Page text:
Cablegate: Media Reaction; Argentine Foreign Policy; Plan Mexico;
DE RUEHBU #2131/01 3021442
ZNR UUUUU ZZH
O 291442Z OCT 07
FM AMEMBASSY BUENOS AIRES
TO RUEHC/SECSTATE WASHDC IMMEDIATE 9592
INFO RHMFISS/CDR USSOCOM MACDILL AFB FL//SCJ2//
UNCLAS BUENOS AIRES 002131
STATE FOR INR/R/MR, I/GWHA, WHA, WHA/PDA, WHA/BSC,
CDR USSOCOM FOR J-2 IAD/LAMA
E.O. 12958: N/A
TAGS: KPAO OPRC KMDR PREL
SUBJECT: MEDIA REACTION; ARGENTINE FOREIGN POLICY; PLAN MEXICO;
CHAVEZ AND BOLIVIA; 10/29/07
1. SUMMARY STATEMENT
Weekend major international stories are related to the foreign
policy of the future Argentine government; Plan Mexico; and
Venezuelan President Hugo Chavez's threat to intervene militarily in
Bolivia in the event someone attempts to "oust" Bolivian President
2. OPINION PIECES AND EDITORIALS
- "A place in the world"
Santiago O'Donnell, international analyst of left-of-center "Pagina
12," writes (10/28) "... Saying that the world does not care who
will be elected Argentine president is a cliche. As in every cliche,
there is something true, but it is also true that Argentine
(presidential) elections are particularly important to neighboring
countries... Perhaps, the most interested is Bolivian President Evo
Morales. The Kirchners' have supported his ambitious transformation
process in Bolivia at all levels...
"Clearly enough, Chavez is the political leader that most separates
Cristina Kirchner from Lavagna and Carrio. An important official
foreign policy counselor (not the FM) said that Chavez's adversaries
in Argentina and overseas overestimate how dangerous he is,
allegedly. 'The world changed, guerrillas are no longer an option in
the region. Who will Chavez destabilize? What is so bad about him?
That he meets with the Iranian president? Putin also does so, and
many other presidents. When Americans tell us to stop doing business
with Chavez, I answer Why don't you stop doing business with Chavez?
Venezuela has 14,000 Citgo oil stations in the US. No one in the
world takes seriously Chavez's alleged threat.'
"... The Argentine election will not change the center-to-left trend
adopted by the region in recent years, regardless of the nuances of
the liberal bloc formed by Mexico, Colombia, Peru and some
Central-American countries. Argentina will further its cooperation
with the US in the antiterrorist struggle, its conflict with Iran,
its commitment to Mercosur, and the search for new markets. As far
as the US is concerned, while it is bogged down in Iraq, it will
continue to disregard the region. Europe will continue like it is.
Asia is still far and the Middle East is 'burning iron' that no one
wants to touch.
"... Cristina Kirchner marked the style of her future foreign policy
when she took a campaign event in Mar del Plata to recall the legacy
of the summit held in the city, in which the US-promoted FTAA was
defeated by Mercosur. Temperamental and challenging with her
opponents, seductive and curious among friends, with Madres and
Abuelas de Plaza de Mayo as her emblem, keeping the country's
alliance with Chavez and Lula and sending some winks to the business
world, Cristina Kirchner will impose her personal style by
maintaining her husband's geopolitical alignments."
- "The border under surveillance"
Gustavo Sierra, international columnist of leading "Clarin," opines
(10/28) "The US-Mexican border is plagued with sensors, TV cameras,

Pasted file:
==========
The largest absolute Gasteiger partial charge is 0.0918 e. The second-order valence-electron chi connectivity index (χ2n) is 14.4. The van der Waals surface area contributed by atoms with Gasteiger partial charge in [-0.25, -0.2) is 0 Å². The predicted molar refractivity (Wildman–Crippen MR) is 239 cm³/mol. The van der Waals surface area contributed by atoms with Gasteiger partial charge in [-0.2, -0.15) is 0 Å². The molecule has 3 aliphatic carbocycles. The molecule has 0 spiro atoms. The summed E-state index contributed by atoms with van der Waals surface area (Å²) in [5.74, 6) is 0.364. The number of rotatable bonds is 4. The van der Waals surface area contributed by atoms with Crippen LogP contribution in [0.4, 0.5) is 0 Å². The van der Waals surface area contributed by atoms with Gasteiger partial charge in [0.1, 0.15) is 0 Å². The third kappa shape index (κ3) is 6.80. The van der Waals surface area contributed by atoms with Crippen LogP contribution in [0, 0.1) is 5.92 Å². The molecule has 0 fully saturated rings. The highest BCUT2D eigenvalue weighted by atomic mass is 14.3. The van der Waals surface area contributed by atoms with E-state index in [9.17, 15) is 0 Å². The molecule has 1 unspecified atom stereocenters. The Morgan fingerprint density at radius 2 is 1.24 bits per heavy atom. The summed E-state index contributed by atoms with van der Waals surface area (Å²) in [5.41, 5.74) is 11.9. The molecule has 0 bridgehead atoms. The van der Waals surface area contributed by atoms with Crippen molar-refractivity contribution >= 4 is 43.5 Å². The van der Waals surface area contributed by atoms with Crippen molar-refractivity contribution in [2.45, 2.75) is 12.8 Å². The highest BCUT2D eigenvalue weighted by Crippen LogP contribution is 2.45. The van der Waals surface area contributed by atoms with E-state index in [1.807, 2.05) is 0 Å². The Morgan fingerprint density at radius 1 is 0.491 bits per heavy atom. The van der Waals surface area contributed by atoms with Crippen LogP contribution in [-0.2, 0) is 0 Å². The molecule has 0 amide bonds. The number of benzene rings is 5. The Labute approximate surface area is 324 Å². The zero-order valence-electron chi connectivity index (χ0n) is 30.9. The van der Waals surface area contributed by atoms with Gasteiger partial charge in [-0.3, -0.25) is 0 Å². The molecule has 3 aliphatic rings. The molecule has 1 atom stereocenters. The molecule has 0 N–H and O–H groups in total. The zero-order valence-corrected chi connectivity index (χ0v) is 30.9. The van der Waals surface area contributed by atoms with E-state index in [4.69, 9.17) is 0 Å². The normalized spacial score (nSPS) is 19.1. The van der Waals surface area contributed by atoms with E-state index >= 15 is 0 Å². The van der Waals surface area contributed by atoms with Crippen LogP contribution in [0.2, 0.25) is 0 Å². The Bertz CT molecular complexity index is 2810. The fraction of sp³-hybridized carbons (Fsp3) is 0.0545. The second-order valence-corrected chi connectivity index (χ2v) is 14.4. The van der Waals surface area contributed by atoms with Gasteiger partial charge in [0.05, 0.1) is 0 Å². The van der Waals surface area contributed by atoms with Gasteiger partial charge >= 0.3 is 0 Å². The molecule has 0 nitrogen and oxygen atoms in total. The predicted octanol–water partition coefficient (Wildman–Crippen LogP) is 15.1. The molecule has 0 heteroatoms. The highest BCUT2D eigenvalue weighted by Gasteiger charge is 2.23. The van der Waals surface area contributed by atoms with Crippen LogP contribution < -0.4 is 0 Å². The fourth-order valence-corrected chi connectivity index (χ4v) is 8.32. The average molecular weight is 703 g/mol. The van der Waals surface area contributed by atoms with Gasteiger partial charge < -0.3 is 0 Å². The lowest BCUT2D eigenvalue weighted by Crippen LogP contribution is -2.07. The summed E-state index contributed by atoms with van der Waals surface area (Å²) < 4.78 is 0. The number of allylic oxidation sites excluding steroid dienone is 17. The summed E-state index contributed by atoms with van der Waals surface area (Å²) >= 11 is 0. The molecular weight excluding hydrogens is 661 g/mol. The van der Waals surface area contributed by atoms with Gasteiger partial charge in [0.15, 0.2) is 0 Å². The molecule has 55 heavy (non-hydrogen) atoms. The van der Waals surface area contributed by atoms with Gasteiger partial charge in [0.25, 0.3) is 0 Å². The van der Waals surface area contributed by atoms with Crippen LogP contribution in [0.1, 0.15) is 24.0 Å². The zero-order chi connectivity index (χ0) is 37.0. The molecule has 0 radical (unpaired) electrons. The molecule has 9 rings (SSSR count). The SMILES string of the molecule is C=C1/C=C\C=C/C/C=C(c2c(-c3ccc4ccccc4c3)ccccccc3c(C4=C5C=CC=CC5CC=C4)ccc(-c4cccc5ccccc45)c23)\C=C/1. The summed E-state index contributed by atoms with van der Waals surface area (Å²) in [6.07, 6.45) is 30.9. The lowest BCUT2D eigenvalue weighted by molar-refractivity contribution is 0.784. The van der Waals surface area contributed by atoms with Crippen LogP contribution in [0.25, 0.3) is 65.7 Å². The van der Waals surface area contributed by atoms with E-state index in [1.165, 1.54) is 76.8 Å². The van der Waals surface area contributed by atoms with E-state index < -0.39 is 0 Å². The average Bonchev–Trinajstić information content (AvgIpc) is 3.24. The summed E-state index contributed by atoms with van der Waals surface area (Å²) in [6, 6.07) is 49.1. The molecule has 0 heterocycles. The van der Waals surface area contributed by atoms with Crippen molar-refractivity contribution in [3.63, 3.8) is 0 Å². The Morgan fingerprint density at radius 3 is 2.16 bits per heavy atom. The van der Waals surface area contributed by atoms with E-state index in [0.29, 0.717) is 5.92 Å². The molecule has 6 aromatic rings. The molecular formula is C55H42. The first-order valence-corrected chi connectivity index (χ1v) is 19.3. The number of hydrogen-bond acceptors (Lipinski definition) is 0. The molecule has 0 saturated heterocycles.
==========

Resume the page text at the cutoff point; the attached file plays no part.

infrared visors, surveillance satellites and even Indian guides that
are able to read fingerprints on the sand. In spite of all this
paraphernalia, the border remains porous.
"Now, Washington will be sending to Mexico a 1,4 billion dollar aid
package for furthering its struggle against the drug trafficking
between Texas and Mexico...
"... Many in Mexico believe that it would be much more effective to
use those funds to raise the guards' salaries, and improve the
selection of police officers and the general welfare of the
inhabitants of the border. It is already proved that high technology
cannot relieve hunger.
"The US, instead, intends to provide something similar to Plan
Colombia, in which 5 billion dollars have been spent during the last
decade to fight drug trafficking with not result whatsoever. The
plan is in fact a counter-insurgent campaign that has not put an end
either to drug trafficking or guerrillas.
"... Perhaps, the 1.4 billion dollar package should be used to look
for the real roots of the problem. For some business to yield 23
billion dollars a year (according to the National Drug Intelligence
Center at the US Department of Justice), there should be strong
power on both sides of the border that is willing to provide
shelter, and that power should be immune to infrared detectors."
- "More threats from Chavez"
An editorial in daily-of-record "La Nacion" reads (10/29)
"Venezuelan President Hugo Chavez has aggressively and in many ways
violated the region's principle of non intervention in the domestic
issues of other countries.
"His firebrand rhetoric seems unlimited. Just a few days ago, he
pointed out from the Cuban city of Santa Clara, on his 'Alo
president' radio program, that if someone attempts to 'oust' Evo
Morales, he will not remain idle. He even added that he is willing
to 'use machine guns' and he then labeled that probable intervention
a 'machine gun-Vietnam' in Bolivia.
"Chavez's threatening statement, which suggests the use of weapons
in a country that is not his own, deserves unanimous repudiation
because, in addition to Venezuela's remarkable arms race, it implies
a clear threat to regional peace and security, which should concern
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